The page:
"The LOW GI Diet Breakthrough" focuses on foods that are 'slow-release' in your body. What this means is that when you eat any food, your body digests that food either quickly or slowly, depending on the glycemic index of that food. 'Quick release foods' are your body's worst enemies as they are digested quickly by your stomach and your body is unable to burn off the calorie from that food causing fat deposits to stick to you. 'Slow release' basically means that your body is getting energy from your food throughout the day and therefore your fat stores will be limited as the calories from your food will be burnt off throughout the day.
"The low Gi diet breakthrough" is a simple step-by-step method for easily losing maximum weight in the shortest time possible while still eating the foods you love.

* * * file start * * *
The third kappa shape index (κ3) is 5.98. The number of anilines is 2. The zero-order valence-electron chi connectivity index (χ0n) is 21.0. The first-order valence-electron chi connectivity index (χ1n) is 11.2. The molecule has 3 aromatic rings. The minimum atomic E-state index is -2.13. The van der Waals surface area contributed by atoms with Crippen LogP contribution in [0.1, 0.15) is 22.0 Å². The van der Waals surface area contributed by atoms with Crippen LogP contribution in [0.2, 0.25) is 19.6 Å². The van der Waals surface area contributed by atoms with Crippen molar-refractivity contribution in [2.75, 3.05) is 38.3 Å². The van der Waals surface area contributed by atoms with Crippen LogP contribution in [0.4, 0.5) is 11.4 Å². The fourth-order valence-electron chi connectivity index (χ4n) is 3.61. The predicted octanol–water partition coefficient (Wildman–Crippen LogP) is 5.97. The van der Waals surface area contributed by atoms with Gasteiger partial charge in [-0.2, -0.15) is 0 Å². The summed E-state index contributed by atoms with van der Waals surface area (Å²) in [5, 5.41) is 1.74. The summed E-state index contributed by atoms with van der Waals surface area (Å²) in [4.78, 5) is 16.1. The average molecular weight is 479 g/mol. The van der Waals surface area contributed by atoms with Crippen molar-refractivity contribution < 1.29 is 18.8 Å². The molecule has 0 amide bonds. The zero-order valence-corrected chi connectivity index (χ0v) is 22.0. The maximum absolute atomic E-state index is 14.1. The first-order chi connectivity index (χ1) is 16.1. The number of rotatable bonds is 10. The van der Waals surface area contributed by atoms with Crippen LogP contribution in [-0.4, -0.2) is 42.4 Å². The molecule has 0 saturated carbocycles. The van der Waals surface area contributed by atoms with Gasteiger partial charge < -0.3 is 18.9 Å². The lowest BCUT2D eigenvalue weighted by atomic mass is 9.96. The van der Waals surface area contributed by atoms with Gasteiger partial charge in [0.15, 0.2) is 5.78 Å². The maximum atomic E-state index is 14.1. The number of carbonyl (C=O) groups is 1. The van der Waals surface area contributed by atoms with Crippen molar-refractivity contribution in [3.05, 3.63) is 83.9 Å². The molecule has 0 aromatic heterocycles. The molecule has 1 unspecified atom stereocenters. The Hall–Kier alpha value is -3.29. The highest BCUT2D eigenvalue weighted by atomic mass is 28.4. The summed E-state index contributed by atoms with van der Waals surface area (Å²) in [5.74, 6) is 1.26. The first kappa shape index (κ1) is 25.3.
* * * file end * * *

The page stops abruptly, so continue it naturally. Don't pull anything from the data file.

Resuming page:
Sidebar: "The Low GI Diet Breakthrough" is available as a professionally formatted PDF software download. It comes with several additional bonus files... all worthwhile.
That's all well and good, but you may ask: does "The GI Diet Breakthrough" make good on its claims? Well, I read they have calculated that it has a refund rate of around of 7.61% when purchased at the standard price which is pretty low - meaning under one in ten people were unsatisfied with their purchase.
I don't know if "The Low GI Diet Breakthrough" is the panacea, the cure-all, the perfect remedy for all diabetics. You have to put persistence and consistency, but it's really easy to follow, and the results show up pretty soon. One important "side effect" of following it is that I save quite a bit of money on insulin and pills. Another one: I can eat all kinds of foods, in reasonable quantities, and I've already lost, as I said, a whole lot of pounds.
Read more about exactly what this product is about here.